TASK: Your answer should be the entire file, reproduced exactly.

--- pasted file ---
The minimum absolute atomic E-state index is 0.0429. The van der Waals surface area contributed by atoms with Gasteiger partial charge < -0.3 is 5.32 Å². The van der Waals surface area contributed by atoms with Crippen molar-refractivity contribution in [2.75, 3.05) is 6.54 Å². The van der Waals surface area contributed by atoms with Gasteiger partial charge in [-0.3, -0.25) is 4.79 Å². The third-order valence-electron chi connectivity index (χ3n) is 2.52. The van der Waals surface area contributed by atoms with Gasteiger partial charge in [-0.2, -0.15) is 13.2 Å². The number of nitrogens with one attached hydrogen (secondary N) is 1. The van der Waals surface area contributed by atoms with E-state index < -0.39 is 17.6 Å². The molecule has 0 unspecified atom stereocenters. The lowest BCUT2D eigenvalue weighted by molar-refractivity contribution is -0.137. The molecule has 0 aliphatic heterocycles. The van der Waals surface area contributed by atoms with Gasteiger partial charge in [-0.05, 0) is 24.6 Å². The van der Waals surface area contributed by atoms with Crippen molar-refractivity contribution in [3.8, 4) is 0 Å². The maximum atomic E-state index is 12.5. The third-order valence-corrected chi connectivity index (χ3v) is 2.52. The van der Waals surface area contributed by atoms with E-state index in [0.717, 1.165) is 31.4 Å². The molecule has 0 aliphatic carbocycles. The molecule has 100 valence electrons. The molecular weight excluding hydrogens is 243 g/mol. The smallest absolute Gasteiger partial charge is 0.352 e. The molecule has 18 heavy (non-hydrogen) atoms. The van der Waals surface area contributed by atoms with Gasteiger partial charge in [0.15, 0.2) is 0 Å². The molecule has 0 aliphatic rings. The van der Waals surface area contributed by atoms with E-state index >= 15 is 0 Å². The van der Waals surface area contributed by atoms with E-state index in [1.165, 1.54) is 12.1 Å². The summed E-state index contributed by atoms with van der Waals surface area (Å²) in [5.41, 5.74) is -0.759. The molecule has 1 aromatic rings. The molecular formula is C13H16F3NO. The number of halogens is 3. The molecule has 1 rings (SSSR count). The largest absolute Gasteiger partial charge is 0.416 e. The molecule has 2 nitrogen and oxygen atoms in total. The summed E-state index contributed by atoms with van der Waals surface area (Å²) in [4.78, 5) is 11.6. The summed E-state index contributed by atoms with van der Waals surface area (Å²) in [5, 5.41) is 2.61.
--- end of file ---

The minimum absolute atomic E-state index is 0.0429. The van der Waals surface area contributed by atoms with Gasteiger partial charge < -0.3 is 5.32 Å². The van der Waals surface area contributed by atoms with Crippen molar-refractivity contribution in [2.75, 3.05) is 6.54 Å². The van der Waals surface area contributed by atoms with Gasteiger partial charge in [-0.3, -0.25) is 4.79 Å². The third-order valence-electron chi connectivity index (χ3n) is 2.52. The van der Waals surface area contributed by atoms with Gasteiger partial charge in [-0.2, -0.15) is 13.2 Å². The number of nitrogens with one attached hydrogen (secondary N) is 1. The van der Waals surface area contributed by atoms with E-state index < -0.39 is 17.6 Å². The molecule has 0 unspecified atom stereocenters. The lowest BCUT2D eigenvalue weighted by molar-refractivity contribution is -0.137. The molecule has 0 aliphatic heterocycles. The van der Waals surface area contributed by atoms with Gasteiger partial charge in [-0.05, 0) is 24.6 Å². The van der Waals surface area contributed by atoms with Crippen molar-refractivity contribution in [3.8, 4) is 0 Å². The maximum atomic E-state index is 12.5. The third-order valence-corrected chi connectivity index (χ3v) is 2.52. The van der Waals surface area contributed by atoms with E-state index in [0.717, 1.165) is 31.4 Å². The molecule has 0 aliphatic carbocycles. The molecule has 100 valence electrons. The molecular weight excluding hydrogens is 243 g/mol. The smallest absolute Gasteiger partial charge is 0.352 e. The molecule has 18 heavy (non-hydrogen) atoms. The van der Waals surface area contributed by atoms with Gasteiger partial charge in [0.15, 0.2) is 0 Å². The molecule has 0 aliphatic rings. The van der Waals surface area contributed by atoms with E-state index >= 15 is 0 Å². The van der Waals surface area contributed by atoms with E-state index in [1.165, 1.54) is 12.1 Å². The summed E-state index contributed by atoms with van der Waals surface area (Å²) in [5.41, 5.74) is -0.759. The molecule has 1 aromatic rings. The molecular formula is C13H16F3NO. The number of halogens is 3. The molecule has 1 rings (SSSR count). The largest absolute Gasteiger partial charge is 0.416 e. The molecule has 2 nitrogen and oxygen atoms in total. The summed E-state index contributed by atoms with van der Waals surface area (Å²) in [4.78, 5) is 11.6. The summed E-state index contributed by atoms with van der Waals surface area (Å²) in [5, 5.41) is 2.61.